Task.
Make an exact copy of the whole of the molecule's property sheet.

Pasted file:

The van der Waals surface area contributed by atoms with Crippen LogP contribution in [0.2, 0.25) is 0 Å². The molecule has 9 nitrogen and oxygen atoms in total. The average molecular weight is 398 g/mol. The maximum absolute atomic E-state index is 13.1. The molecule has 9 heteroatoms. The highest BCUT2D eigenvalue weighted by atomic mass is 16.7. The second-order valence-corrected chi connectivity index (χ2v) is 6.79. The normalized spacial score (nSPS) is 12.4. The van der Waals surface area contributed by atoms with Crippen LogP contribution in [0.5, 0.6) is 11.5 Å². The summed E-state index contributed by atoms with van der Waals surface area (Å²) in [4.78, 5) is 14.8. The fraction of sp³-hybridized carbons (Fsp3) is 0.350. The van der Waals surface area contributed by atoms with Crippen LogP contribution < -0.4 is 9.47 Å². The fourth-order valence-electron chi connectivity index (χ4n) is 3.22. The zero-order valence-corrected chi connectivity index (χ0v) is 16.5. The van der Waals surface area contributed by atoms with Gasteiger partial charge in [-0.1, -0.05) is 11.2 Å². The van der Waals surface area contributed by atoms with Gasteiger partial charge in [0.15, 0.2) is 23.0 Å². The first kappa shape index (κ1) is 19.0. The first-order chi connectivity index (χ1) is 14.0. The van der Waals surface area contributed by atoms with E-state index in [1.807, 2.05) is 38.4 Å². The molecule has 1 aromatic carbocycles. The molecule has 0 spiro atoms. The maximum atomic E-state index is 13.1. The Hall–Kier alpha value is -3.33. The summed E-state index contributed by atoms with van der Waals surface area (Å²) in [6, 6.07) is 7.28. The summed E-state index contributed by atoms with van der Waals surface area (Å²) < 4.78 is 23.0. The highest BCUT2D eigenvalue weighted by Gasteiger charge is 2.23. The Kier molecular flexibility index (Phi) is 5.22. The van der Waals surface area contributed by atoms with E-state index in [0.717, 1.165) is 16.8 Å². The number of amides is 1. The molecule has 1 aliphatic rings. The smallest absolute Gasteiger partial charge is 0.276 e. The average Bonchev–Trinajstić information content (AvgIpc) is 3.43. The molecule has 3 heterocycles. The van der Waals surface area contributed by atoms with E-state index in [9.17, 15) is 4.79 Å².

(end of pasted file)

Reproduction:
The van der Waals surface area contributed by atoms with Crippen LogP contribution in [0.2, 0.25) is 0 Å². The molecule has 9 nitrogen and oxygen atoms in total. The average molecular weight is 398 g/mol. The maximum absolute atomic E-state index is 13.1. The molecule has 9 heteroatoms. The highest BCUT2D eigenvalue weighted by atomic mass is 16.7. The second-order valence-corrected chi connectivity index (χ2v) is 6.79. The normalized spacial score (nSPS) is 12.4. The van der Waals surface area contributed by atoms with Crippen LogP contribution in [0.5, 0.6) is 11.5 Å². The summed E-state index contributed by atoms with van der Waals surface area (Å²) in [4.78, 5) is 14.8. The fraction of sp³-hybridized carbons (Fsp3) is 0.350. The van der Waals surface area contributed by atoms with Crippen LogP contribution < -0.4 is 9.47 Å². The fourth-order valence-electron chi connectivity index (χ4n) is 3.22. The zero-order valence-corrected chi connectivity index (χ0v) is 16.5. The van der Waals surface area contributed by atoms with Gasteiger partial charge in [-0.1, -0.05) is 11.2 Å². The van der Waals surface area contributed by atoms with Gasteiger partial charge in [0.15, 0.2) is 23.0 Å². The first kappa shape index (κ1) is 19.0. The first-order chi connectivity index (χ1) is 14.0. The van der Waals surface area contributed by atoms with E-state index in [1.807, 2.05) is 38.4 Å². The molecule has 1 aromatic carbocycles. The molecule has 0 spiro atoms. The maximum atomic E-state index is 13.1. The Hall–Kier alpha value is -3.33. The summed E-state index contributed by atoms with van der Waals surface area (Å²) in [6, 6.07) is 7.28. The summed E-state index contributed by atoms with van der Waals surface area (Å²) < 4.78 is 23.0. The highest BCUT2D eigenvalue weighted by Gasteiger charge is 2.23. The Kier molecular flexibility index (Phi) is 5.22. The van der Waals surface area contributed by atoms with E-state index in [0.717, 1.165) is 16.8 Å². The number of amides is 1. The molecule has 1 aliphatic rings. The smallest absolute Gasteiger partial charge is 0.276 e. The average Bonchev–Trinajstić information content (AvgIpc) is 3.43. The molecule has 3 heterocycles. The van der Waals surface area contributed by atoms with E-state index in [9.17, 15) is 4.79 Å².